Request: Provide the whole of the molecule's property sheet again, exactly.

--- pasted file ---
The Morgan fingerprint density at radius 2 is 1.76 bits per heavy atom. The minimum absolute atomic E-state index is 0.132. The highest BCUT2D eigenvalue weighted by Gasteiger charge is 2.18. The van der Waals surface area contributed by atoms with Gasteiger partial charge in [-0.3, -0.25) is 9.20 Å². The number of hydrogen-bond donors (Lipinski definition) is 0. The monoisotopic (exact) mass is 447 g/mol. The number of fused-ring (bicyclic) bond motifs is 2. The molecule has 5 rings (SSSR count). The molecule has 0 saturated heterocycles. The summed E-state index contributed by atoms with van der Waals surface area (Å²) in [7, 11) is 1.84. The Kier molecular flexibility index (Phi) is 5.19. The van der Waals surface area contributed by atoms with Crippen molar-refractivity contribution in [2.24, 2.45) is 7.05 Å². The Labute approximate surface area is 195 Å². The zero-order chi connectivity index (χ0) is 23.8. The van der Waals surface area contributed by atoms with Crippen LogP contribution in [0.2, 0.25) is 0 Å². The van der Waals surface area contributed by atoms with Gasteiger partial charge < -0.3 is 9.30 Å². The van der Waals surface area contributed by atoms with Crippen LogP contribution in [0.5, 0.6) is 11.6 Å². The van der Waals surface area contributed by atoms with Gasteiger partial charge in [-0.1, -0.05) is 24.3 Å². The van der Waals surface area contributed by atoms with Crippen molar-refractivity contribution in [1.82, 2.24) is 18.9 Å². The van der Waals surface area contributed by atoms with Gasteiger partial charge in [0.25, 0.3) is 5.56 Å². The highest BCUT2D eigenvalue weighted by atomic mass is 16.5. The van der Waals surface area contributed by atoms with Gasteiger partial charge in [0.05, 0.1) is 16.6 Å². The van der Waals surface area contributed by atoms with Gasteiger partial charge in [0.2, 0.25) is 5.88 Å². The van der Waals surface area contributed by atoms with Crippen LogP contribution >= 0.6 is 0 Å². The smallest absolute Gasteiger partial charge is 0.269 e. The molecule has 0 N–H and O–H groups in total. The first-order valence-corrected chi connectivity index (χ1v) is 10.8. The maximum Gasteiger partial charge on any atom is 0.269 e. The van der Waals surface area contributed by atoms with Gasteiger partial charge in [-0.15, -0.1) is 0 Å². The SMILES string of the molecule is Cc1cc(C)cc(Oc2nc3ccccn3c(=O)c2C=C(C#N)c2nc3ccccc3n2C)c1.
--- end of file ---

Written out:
The Morgan fingerprint density at radius 2 is 1.76 bits per heavy atom. The minimum absolute atomic E-state index is 0.132. The highest BCUT2D eigenvalue weighted by Gasteiger charge is 2.18. The van der Waals surface area contributed by atoms with Gasteiger partial charge in [-0.3, -0.25) is 9.20 Å². The number of hydrogen-bond donors (Lipinski definition) is 0. The monoisotopic (exact) mass is 447 g/mol. The number of fused-ring (bicyclic) bond motifs is 2. The molecule has 5 rings (SSSR count). The molecule has 0 saturated heterocycles. The summed E-state index contributed by atoms with van der Waals surface area (Å²) in [7, 11) is 1.84. The Kier molecular flexibility index (Phi) is 5.19. The van der Waals surface area contributed by atoms with Crippen molar-refractivity contribution in [2.24, 2.45) is 7.05 Å². The Labute approximate surface area is 195 Å². The zero-order chi connectivity index (χ0) is 23.8. The van der Waals surface area contributed by atoms with Crippen LogP contribution in [0.2, 0.25) is 0 Å². The van der Waals surface area contributed by atoms with Gasteiger partial charge < -0.3 is 9.30 Å². The van der Waals surface area contributed by atoms with Crippen LogP contribution in [0.5, 0.6) is 11.6 Å². The van der Waals surface area contributed by atoms with Gasteiger partial charge in [-0.1, -0.05) is 24.3 Å². The van der Waals surface area contributed by atoms with Crippen molar-refractivity contribution in [1.82, 2.24) is 18.9 Å². The van der Waals surface area contributed by atoms with Gasteiger partial charge in [0.25, 0.3) is 5.56 Å². The highest BCUT2D eigenvalue weighted by atomic mass is 16.5. The van der Waals surface area contributed by atoms with Gasteiger partial charge in [0.05, 0.1) is 16.6 Å². The van der Waals surface area contributed by atoms with Gasteiger partial charge in [0.2, 0.25) is 5.88 Å². The van der Waals surface area contributed by atoms with Crippen LogP contribution >= 0.6 is 0 Å². The smallest absolute Gasteiger partial charge is 0.269 e. The molecule has 0 N–H and O–H groups in total. The first-order valence-corrected chi connectivity index (χ1v) is 10.8. The maximum Gasteiger partial charge on any atom is 0.269 e. The van der Waals surface area contributed by atoms with Gasteiger partial charge in [-0.15, -0.1) is 0 Å². The SMILES string of the molecule is Cc1cc(C)cc(Oc2nc3ccccn3c(=O)c2C=C(C#N)c2nc3ccccc3n2C)c1.